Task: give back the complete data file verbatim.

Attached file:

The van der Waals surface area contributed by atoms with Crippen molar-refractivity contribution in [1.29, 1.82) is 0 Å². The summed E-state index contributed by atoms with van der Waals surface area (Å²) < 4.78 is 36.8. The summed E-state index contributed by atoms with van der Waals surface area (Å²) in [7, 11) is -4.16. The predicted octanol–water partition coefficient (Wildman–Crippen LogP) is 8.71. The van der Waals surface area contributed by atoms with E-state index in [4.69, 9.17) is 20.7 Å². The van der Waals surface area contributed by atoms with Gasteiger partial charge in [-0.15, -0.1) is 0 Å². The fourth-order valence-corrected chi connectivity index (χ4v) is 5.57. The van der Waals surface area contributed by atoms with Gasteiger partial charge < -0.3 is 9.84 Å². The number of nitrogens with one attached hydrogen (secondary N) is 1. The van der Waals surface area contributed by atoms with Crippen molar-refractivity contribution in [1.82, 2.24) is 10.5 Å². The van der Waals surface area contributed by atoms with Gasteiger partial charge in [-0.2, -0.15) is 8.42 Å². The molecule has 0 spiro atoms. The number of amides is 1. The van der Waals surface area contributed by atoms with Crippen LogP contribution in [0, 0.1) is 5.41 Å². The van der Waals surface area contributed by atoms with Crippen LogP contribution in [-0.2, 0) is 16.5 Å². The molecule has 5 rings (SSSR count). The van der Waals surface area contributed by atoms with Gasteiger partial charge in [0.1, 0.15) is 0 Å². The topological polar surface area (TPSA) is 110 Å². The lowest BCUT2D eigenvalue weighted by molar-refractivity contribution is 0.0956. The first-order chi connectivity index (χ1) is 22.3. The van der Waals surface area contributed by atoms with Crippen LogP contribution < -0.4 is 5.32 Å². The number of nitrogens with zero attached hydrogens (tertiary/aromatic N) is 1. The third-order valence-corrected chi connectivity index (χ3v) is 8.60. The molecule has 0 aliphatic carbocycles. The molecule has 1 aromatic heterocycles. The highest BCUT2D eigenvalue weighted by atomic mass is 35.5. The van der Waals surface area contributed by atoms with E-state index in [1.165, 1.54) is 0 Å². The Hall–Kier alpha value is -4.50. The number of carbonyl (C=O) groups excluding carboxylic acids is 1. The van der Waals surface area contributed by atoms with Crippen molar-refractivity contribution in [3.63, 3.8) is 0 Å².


The van der Waals surface area contributed by atoms with Crippen molar-refractivity contribution in [1.29, 1.82) is 0 Å². The summed E-state index contributed by atoms with van der Waals surface area (Å²) < 4.78 is 36.8. The summed E-state index contributed by atoms with van der Waals surface area (Å²) in [7, 11) is -4.16. The predicted octanol–water partition coefficient (Wildman–Crippen LogP) is 8.71. The van der Waals surface area contributed by atoms with E-state index in [4.69, 9.17) is 20.7 Å². The van der Waals surface area contributed by atoms with Gasteiger partial charge in [-0.15, -0.1) is 0 Å². The fourth-order valence-corrected chi connectivity index (χ4v) is 5.57. The van der Waals surface area contributed by atoms with Gasteiger partial charge < -0.3 is 9.84 Å². The number of nitrogens with one attached hydrogen (secondary N) is 1. The van der Waals surface area contributed by atoms with Crippen molar-refractivity contribution in [1.82, 2.24) is 10.5 Å². The van der Waals surface area contributed by atoms with Gasteiger partial charge in [-0.2, -0.15) is 8.42 Å². The molecule has 0 spiro atoms. The number of amides is 1. The van der Waals surface area contributed by atoms with Crippen LogP contribution in [0, 0.1) is 5.41 Å². The van der Waals surface area contributed by atoms with Crippen LogP contribution in [-0.2, 0) is 16.5 Å². The molecule has 5 rings (SSSR count). The van der Waals surface area contributed by atoms with Gasteiger partial charge in [0.1, 0.15) is 0 Å². The topological polar surface area (TPSA) is 110 Å². The lowest BCUT2D eigenvalue weighted by molar-refractivity contribution is 0.0956. The first-order chi connectivity index (χ1) is 22.3. The van der Waals surface area contributed by atoms with Crippen LogP contribution < -0.4 is 5.32 Å². The number of nitrogens with zero attached hydrogens (tertiary/aromatic N) is 1. The third-order valence-corrected chi connectivity index (χ3v) is 8.60. The molecule has 0 aliphatic carbocycles. The molecule has 1 aromatic heterocycles. The highest BCUT2D eigenvalue weighted by atomic mass is 35.5. The van der Waals surface area contributed by atoms with E-state index in [1.165, 1.54) is 0 Å². The Hall–Kier alpha value is -4.50. The number of carbonyl (C=O) groups excluding carboxylic acids is 1. The van der Waals surface area contributed by atoms with Crippen molar-refractivity contribution in [3.63, 3.8) is 0 Å².